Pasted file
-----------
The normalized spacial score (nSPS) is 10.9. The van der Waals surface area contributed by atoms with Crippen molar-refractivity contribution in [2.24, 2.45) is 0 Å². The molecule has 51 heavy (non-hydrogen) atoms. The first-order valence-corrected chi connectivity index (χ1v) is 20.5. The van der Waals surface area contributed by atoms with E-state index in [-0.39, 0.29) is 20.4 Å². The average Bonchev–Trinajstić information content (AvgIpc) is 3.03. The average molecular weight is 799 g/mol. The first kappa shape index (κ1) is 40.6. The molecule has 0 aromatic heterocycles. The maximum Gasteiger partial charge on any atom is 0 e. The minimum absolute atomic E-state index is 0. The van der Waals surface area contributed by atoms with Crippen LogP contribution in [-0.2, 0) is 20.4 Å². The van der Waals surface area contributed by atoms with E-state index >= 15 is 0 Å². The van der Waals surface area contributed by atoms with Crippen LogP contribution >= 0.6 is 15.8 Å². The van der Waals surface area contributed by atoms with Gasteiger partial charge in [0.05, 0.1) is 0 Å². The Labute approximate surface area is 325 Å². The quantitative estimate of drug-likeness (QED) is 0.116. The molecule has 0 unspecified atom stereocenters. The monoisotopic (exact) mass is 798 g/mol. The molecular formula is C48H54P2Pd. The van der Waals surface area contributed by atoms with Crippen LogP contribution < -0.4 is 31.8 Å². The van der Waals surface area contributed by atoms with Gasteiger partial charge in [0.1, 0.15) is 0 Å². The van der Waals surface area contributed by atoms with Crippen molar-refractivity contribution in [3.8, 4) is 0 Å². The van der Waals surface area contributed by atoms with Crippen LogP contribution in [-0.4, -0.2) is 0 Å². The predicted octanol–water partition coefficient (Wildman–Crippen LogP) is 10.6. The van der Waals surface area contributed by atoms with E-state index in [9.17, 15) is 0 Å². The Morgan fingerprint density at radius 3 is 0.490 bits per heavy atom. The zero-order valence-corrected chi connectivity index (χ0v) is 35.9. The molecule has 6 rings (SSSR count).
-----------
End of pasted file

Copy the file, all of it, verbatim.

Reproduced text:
The normalized spacial score (nSPS) is 10.9. The van der Waals surface area contributed by atoms with Crippen molar-refractivity contribution in [2.24, 2.45) is 0 Å². The molecule has 51 heavy (non-hydrogen) atoms. The first-order valence-corrected chi connectivity index (χ1v) is 20.5. The van der Waals surface area contributed by atoms with E-state index in [-0.39, 0.29) is 20.4 Å². The average Bonchev–Trinajstić information content (AvgIpc) is 3.03. The average molecular weight is 799 g/mol. The first kappa shape index (κ1) is 40.6. The molecule has 0 aromatic heterocycles. The maximum Gasteiger partial charge on any atom is 0 e. The minimum absolute atomic E-state index is 0. The van der Waals surface area contributed by atoms with Crippen LogP contribution in [-0.2, 0) is 20.4 Å². The van der Waals surface area contributed by atoms with E-state index >= 15 is 0 Å². The van der Waals surface area contributed by atoms with Crippen LogP contribution >= 0.6 is 15.8 Å². The van der Waals surface area contributed by atoms with Gasteiger partial charge in [0.05, 0.1) is 0 Å². The Labute approximate surface area is 325 Å². The quantitative estimate of drug-likeness (QED) is 0.116. The molecule has 0 unspecified atom stereocenters. The monoisotopic (exact) mass is 798 g/mol. The molecular formula is C48H54P2Pd. The van der Waals surface area contributed by atoms with Crippen LogP contribution < -0.4 is 31.8 Å². The van der Waals surface area contributed by atoms with Gasteiger partial charge in [0.1, 0.15) is 0 Å². The van der Waals surface area contributed by atoms with Crippen molar-refractivity contribution in [3.8, 4) is 0 Å². The van der Waals surface area contributed by atoms with Crippen LogP contribution in [-0.4, -0.2) is 0 Å². The predicted octanol–water partition coefficient (Wildman–Crippen LogP) is 10.6. The van der Waals surface area contributed by atoms with E-state index in [9.17, 15) is 0 Å². The Morgan fingerprint density at radius 3 is 0.490 bits per heavy atom. The zero-order valence-corrected chi connectivity index (χ0v) is 35.9. The molecule has 6 rings (SSSR count).